As an older mum-to-be I was offered an amniocentesis. I had to go to Candelaria Hospital in Santa Cruz for that and I’d have to say that was the low point of the whole pregnancy. However well organised that facility might be for locals, it is a confusing maze if you enter the wrong building as a foreigner and then try and find your way back to the labs. The day being hot and sticky didn’t help and when we finally found the right place, we saw that we were to knock on a door and then join a queue – don’t ask me what the door knocking was all about because it didn’t seem to cause any reaction. Maybe one nurse inside was tasked with counting the knocks so they knew how many people were waiting.
We seemed to be standing for a very long time in that airless corridor. Buggerlugs went off in search of a coffee machine and for a sly cigarette. I leaned against the wall feeling more and more woozy. The next thing I remember, some strange woman was holding my legs up in the air and babbling at me in a strange language. Very weird. It was a hell of a relief when I finally came to and realised where I was, not to mention a great embarrassment as I had taken to wearing his old boxers for comfort by that time and I stopped shaving my legs when I could no longer see my feet.
The nurses were great but the doctor who put that long needle in my belly was a frosty faced bit of work. Her face didn’t crack a smile once but given the hoard of waiting patients we’ll give her the benefit of the doubt and say she was probably just worked off her feet.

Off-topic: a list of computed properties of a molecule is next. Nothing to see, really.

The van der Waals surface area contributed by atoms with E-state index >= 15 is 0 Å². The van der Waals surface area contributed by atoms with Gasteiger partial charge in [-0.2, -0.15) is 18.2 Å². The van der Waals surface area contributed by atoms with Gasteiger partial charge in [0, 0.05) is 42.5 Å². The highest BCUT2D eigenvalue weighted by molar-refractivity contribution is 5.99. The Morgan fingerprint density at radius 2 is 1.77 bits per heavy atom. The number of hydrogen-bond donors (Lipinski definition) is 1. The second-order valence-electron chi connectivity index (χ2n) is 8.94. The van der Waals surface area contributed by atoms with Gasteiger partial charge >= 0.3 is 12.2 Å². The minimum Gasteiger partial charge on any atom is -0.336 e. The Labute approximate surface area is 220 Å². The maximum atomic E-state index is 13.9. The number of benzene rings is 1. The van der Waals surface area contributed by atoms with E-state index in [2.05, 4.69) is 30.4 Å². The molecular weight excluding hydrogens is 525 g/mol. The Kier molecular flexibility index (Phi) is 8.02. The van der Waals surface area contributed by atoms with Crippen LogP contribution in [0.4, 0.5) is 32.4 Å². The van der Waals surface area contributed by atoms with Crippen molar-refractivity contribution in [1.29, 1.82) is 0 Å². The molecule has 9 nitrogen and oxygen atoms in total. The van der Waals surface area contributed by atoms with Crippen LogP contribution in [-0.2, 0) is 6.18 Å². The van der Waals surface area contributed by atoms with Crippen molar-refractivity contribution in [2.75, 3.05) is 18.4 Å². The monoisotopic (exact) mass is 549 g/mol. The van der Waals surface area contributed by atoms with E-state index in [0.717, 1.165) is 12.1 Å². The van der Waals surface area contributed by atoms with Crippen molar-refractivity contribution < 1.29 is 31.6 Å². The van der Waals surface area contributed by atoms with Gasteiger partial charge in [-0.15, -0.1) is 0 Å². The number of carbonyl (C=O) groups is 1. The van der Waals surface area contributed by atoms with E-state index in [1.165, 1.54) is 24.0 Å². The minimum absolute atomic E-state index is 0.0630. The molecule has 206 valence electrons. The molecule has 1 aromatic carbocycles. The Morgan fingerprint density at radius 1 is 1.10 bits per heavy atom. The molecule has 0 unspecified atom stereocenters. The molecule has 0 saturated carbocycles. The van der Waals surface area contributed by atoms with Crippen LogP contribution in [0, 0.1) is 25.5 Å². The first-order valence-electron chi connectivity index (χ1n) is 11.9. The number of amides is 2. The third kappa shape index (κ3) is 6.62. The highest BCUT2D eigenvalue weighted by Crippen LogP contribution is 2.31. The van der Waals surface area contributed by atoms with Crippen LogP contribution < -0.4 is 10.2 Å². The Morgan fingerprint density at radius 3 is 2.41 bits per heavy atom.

As an older mother, I was advised to have the amnio – though it wasn’t a medical necessity. Nevertheless as a born worrier, the amnio was a necessity for me. The tests get send to the mainland for analysis and it takes about a week to get the results. That was the longest week of my life. Thankfully, the results showed that I was carrying a healthy baby girl.
As my time grew nearer I became obsessed with what exactly to expect. Dr. H suggested I ask the translator to take me round the maternity ward. The day I had my tour the ward was especially tranquil. No mothers-to-be were writhing in dramatic agony, no fathers were pacing up and down outside in an anxious dither. I was also taken into the nursery and shown what would happen to my baby when she finally arrived. Just after the birth she would be taken away, cleaned and placed under hot lights for three hours. After seeing what to expect I left feeling just as nervous but far less apprehensive.
I visited the gynae every six weeks throughout my pregnancy. I’d stare at the screen in stupefaction as Dr. H wittered on about arms and legs and my baby’s beating heart. It was only on the very last scan that I could make something out of the grey mince on the screen – a beautiful profile of my baby’s face.